Mostly Trapping

Deadly mange decimating local kit fox population
Jan 16, 2019 16:19 ET

(Reprinted from above link)

BAKERSFIELD, Calif. (KBAK/KBFX) — The San Joaquin kit fox has been on the endangered species list for more than 50 years, but just a few years ago the small, furry animal seemed to thrive in Bakersfield’s surprisingly hospitable environment.

Since then the kit fox population has declined by about 50 percent according to Erica Kelly, a research ecologist for the Endangered Species Recovery Program (ESRP), an effort out of California State University, Stanislaus.

“So, five years ago we had a nice population of foxes in (Bakersfield), and then we started getting calls about sick-looking animals,” Kelly said.

After trapping and examining some of the kit foxes in the area, they discovered the local population had been infested with sarcoptic mange, a mite infestation that affects the skin.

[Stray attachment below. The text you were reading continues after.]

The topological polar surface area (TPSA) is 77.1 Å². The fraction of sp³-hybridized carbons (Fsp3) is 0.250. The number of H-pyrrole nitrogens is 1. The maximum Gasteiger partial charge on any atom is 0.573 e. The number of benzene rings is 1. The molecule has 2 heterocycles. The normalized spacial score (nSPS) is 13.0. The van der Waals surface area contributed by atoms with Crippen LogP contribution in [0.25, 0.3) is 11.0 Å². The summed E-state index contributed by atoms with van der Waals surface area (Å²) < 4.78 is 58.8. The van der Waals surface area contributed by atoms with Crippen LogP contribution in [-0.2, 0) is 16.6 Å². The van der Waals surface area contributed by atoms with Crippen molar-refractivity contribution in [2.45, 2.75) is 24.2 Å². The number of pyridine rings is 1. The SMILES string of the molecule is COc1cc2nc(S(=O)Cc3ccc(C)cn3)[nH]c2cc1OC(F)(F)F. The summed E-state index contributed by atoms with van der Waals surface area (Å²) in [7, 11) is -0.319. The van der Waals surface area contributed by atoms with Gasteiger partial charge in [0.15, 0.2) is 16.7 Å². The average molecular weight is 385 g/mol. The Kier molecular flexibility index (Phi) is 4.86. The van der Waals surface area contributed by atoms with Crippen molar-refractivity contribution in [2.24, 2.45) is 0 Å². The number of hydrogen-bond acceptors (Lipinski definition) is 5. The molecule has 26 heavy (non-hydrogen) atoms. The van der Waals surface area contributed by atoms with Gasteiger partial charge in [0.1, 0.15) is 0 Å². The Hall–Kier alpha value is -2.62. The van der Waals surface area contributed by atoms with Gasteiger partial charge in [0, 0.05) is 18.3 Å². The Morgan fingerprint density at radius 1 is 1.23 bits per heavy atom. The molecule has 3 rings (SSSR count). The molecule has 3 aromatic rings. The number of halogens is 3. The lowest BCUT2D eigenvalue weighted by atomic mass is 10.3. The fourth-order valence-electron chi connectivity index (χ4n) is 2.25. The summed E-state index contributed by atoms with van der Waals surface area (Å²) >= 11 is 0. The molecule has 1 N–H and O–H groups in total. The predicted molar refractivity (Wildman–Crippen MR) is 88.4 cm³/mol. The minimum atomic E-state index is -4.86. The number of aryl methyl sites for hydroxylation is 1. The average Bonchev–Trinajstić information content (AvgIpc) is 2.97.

The mites burrow into the skin and can cause a variety of problems for the animal infected. Unfortunately, the ESRP has never seen a kit fox infected with mange survive.

“For kit foxes, it’s 100-percent fatal. So, within three months of being infested with this mite they do pass away and it’s a very slow, painful death,” Kelly said.

The ESRP said mange has never been documented in kit foxes before, so a lot of its efforts are focused on researching the local population in collaboration with other organizations like University of California, Davis and the California Department of Fish and Wildlife (CADFW).

Jaime Rudd is a scientific researcher with the CADFW. She spoke with Eyewitness News by phone and explained how losing the kit fox population would impact the city.

“The kit foxes are really great rodent abatement, sort of naturally, so if we start to see their population decline we can start to see probably an increase in rodents,” Rudd said.

Rudd also spoke about the attraction of having an endangered species in Bakersfield and thinks it’s a great draw for visitors.

With no solid explanation for the mange epidemic, Kelly and the ESRP are continuing to research these endangered foxes and say they need the public’s help. They encourage anyone who sees a kit fox in their area to keep a safe distance, snap a picture, and send it to the ESRP at kitfox@esrp.csustan.edu.